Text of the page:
For the past decade, Australians have griped about the escalating cost of short-term airport parking. Accusations of monopoly pricing were leveled, and a year ago, the government got involved, having the Australian Competition and Consumer Commission (ACCC) keep an eye on parking lot fees at the country’s five largest airports. The results are amazing.
Airports pull in 11 percent of their revenue from parking. In Melbourne, it’s a whopping 21 percent, while Sydney‘s airport pulls in a more modest 7 percent of its financial take from the parking lots. Since no government agency is willing to put its head on the chopping block the ACCC would only say that this is “consistent with airports having a monopoly position.”
Of course, there are perks to paying. People parking at the Melbourne airport were the most satisfied customers, with those frequenting Sydney’s lots at the bottom.
But, convenience always wins.
The Sydney airport is only 10 kilometers (a little more than 6 miles) from the city, and only 13 percent of passengers use the airport’s parking lots. Melbourne’s airport is more than twice as far away, making airport parking more sensible.
The airlines giveth, and the airlines taketh away. This has never been more true than in recent years. From pretzels and pillows to in-flight movies, we have all been robbed of the few things that made flying bearable.
But none of this applies to the airline executives that helped create the current situation. Most retiring executives leave the airline with hefty retirement packages, often including free flights and free medial care for life.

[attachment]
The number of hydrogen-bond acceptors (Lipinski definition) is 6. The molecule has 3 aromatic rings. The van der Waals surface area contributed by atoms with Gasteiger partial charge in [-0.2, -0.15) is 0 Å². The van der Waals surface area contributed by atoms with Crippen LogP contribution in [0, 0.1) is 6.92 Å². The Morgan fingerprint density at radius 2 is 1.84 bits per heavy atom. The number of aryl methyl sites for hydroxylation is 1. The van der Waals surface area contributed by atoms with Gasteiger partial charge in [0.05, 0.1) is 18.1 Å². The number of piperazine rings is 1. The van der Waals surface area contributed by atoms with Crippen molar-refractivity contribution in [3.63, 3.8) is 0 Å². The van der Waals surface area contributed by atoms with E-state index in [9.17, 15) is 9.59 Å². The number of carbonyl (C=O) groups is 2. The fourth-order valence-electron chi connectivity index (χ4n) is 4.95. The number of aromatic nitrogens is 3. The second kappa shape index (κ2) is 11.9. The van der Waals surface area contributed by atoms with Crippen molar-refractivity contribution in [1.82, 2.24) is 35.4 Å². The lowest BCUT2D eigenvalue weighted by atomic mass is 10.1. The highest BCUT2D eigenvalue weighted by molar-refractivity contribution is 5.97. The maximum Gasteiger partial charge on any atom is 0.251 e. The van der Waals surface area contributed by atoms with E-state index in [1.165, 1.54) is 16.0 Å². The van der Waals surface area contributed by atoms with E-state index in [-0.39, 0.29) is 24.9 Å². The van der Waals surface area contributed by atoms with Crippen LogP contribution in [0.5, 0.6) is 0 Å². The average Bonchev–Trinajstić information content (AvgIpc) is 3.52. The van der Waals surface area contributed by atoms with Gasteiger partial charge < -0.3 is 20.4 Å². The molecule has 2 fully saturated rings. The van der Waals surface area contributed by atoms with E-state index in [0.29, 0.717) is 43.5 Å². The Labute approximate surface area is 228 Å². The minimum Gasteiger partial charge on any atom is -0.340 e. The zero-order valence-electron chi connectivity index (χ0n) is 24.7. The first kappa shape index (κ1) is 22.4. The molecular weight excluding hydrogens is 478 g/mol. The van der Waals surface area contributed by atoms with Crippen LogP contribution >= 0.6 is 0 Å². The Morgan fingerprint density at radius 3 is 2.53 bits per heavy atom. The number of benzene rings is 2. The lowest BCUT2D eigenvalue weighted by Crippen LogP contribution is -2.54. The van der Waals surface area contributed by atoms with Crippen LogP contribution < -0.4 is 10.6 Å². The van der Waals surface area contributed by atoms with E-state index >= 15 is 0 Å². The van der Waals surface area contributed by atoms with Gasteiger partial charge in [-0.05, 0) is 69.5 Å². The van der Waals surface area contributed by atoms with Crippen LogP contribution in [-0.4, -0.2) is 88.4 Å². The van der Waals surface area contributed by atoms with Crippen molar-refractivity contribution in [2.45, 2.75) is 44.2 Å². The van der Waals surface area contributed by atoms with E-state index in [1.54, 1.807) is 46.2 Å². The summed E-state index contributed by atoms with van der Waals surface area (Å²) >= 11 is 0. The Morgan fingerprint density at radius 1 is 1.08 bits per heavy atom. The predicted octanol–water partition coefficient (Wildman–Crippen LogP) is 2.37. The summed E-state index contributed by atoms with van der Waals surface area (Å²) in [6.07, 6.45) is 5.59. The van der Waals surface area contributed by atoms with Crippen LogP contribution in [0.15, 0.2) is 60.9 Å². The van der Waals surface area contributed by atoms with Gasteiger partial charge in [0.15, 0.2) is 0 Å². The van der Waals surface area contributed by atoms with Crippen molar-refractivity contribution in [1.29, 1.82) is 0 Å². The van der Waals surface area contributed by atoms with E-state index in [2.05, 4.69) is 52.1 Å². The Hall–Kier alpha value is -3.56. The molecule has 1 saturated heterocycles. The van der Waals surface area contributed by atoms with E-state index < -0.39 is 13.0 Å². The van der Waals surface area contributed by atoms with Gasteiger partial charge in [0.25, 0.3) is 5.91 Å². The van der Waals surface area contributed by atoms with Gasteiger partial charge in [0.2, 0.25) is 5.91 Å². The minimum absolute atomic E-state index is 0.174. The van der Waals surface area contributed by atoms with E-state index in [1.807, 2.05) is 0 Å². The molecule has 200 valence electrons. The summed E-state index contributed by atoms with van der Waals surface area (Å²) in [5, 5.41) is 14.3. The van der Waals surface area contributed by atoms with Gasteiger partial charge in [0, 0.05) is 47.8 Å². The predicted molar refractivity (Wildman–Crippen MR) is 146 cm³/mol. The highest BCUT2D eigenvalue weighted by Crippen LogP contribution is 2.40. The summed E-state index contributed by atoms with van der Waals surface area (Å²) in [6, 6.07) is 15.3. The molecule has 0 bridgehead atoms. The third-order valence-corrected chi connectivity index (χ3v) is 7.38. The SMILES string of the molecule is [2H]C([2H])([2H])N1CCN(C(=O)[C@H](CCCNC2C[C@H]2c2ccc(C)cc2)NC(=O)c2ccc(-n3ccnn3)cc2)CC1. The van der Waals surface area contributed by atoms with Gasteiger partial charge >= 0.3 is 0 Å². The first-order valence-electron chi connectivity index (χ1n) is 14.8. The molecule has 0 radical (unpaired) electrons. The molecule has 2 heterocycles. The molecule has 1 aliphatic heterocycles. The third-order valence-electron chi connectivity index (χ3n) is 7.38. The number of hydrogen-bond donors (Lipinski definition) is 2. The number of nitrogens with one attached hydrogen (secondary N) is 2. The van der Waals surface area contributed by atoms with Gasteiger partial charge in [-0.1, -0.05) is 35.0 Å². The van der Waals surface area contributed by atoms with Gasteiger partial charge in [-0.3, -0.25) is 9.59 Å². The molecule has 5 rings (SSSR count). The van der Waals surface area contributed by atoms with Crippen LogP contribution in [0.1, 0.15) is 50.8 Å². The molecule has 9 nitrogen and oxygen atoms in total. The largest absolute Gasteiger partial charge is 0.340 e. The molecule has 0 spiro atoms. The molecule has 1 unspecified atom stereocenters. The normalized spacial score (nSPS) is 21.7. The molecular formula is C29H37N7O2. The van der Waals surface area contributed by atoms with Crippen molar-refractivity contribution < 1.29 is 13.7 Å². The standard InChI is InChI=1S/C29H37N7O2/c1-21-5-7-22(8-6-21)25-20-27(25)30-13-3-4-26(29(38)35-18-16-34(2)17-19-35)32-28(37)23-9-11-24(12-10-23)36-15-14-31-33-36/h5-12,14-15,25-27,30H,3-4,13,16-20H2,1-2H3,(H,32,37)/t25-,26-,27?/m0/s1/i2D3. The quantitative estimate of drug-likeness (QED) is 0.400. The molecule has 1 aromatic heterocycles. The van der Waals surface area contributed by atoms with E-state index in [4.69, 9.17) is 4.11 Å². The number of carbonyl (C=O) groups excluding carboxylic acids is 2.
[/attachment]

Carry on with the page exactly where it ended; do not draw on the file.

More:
Departing Continental CFO Jeffrey Misner is clearly more creative than any of his colleagues. As part of his retirement package, he has secured a lifetime free executive parking spot at Jacksonville airport “in a lot that is the same or similar to the lot available to airport-management personnel”.
He’s also taking a cool $3 Million in unrestricted Continental stock with him, which is ironic since that is the same amount of money CO lost in their second quarter.
It’s all spelled out in his retirement agreement posted online by the SEC. None of the other juicy details were described, but one can expect a pretty healthy chunk of our ticket money to head his way for years to come.
Misner joined Continental in 1995 and became their CFO in 2004. During his tenure, shares of the airline rose to the upper $40’s in 2006, only to plummet back into the single digits in 2008.
So, next time you spend $26 a day for parking at the airport and another $20 for a snack on the flight, think of poor retired Jeffey Misner.
If you happen to be one of the few that has extra time to check out one last thing before heading off to the airport, perhaps you’d like to look into the airport parking low-down. I can tell you now, this probably isn’t a site for me only because I don’t drive to the airport too often and leave my car and after three-times checking for all my toiletries, underwear, and weather conditions in my final destination I don’t need another thing to check before checking in! Someone out there completely opposite of me needs this, I know and for that reason I pass onto you my discovery as found on Geeky Traveller.
About Airport Parking dot com lets both business and vacation travelers check the status of airport parking in over 400 American airports before driving out. When you first click onto the site you’ll notice a list of the country’s more popular airports with the current airport status. Click on the tab marked find parking and it will take you to a list of parking facilities located around the airport and includes the day rate. Click further to get a Google map to help you to the destination before the destination prior to your final destination. It’s just that easy, should you have the time.